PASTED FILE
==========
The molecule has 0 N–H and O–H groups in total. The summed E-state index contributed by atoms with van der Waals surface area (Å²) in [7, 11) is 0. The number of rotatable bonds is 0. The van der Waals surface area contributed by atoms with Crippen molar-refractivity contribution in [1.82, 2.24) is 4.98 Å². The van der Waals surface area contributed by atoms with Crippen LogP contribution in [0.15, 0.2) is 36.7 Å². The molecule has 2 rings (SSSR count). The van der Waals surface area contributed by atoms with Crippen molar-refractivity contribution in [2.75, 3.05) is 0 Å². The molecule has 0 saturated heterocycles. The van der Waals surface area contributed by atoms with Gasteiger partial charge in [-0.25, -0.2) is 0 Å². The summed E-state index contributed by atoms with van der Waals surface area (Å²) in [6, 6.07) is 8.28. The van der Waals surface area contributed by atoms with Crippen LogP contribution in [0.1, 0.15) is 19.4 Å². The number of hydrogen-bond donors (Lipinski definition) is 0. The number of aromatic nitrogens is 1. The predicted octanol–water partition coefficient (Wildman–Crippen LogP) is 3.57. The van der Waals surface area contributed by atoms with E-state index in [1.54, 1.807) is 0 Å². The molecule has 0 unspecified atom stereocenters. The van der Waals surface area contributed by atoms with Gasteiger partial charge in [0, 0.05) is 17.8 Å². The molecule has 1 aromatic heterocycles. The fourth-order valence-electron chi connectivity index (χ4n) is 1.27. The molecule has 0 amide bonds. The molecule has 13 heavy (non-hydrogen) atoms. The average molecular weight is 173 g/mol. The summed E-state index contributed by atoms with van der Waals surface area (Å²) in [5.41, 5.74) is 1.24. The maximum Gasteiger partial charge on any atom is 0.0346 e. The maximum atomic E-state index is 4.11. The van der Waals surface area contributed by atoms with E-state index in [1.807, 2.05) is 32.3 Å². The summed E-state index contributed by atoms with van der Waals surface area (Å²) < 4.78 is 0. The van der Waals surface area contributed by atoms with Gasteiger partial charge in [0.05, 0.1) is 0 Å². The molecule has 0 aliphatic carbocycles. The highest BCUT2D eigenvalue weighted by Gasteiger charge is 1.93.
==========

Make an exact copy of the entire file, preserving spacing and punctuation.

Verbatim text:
The molecule has 0 N–H and O–H groups in total. The summed E-state index contributed by atoms with van der Waals surface area (Å²) in [7, 11) is 0. The number of rotatable bonds is 0. The van der Waals surface area contributed by atoms with Crippen molar-refractivity contribution in [1.82, 2.24) is 4.98 Å². The van der Waals surface area contributed by atoms with Crippen LogP contribution in [0.15, 0.2) is 36.7 Å². The molecule has 2 rings (SSSR count). The van der Waals surface area contributed by atoms with Crippen molar-refractivity contribution in [2.75, 3.05) is 0 Å². The molecule has 0 saturated heterocycles. The van der Waals surface area contributed by atoms with Gasteiger partial charge in [-0.25, -0.2) is 0 Å². The summed E-state index contributed by atoms with van der Waals surface area (Å²) in [6, 6.07) is 8.28. The van der Waals surface area contributed by atoms with Crippen LogP contribution in [0.1, 0.15) is 19.4 Å². The number of hydrogen-bond donors (Lipinski definition) is 0. The number of aromatic nitrogens is 1. The predicted octanol–water partition coefficient (Wildman–Crippen LogP) is 3.57. The van der Waals surface area contributed by atoms with E-state index in [1.54, 1.807) is 0 Å². The molecule has 0 unspecified atom stereocenters. The van der Waals surface area contributed by atoms with Gasteiger partial charge in [0, 0.05) is 17.8 Å². The molecule has 1 aromatic heterocycles. The fourth-order valence-electron chi connectivity index (χ4n) is 1.27. The molecule has 0 amide bonds. The molecule has 13 heavy (non-hydrogen) atoms. The average molecular weight is 173 g/mol. The summed E-state index contributed by atoms with van der Waals surface area (Å²) in [5.41, 5.74) is 1.24. The maximum Gasteiger partial charge on any atom is 0.0346 e. The maximum atomic E-state index is 4.11. The van der Waals surface area contributed by atoms with E-state index in [1.807, 2.05) is 32.3 Å². The summed E-state index contributed by atoms with van der Waals surface area (Å²) < 4.78 is 0. The van der Waals surface area contributed by atoms with Gasteiger partial charge in [0.05, 0.1) is 0 Å². The molecule has 0 aliphatic carbocycles. The highest BCUT2D eigenvalue weighted by Gasteiger charge is 1.93.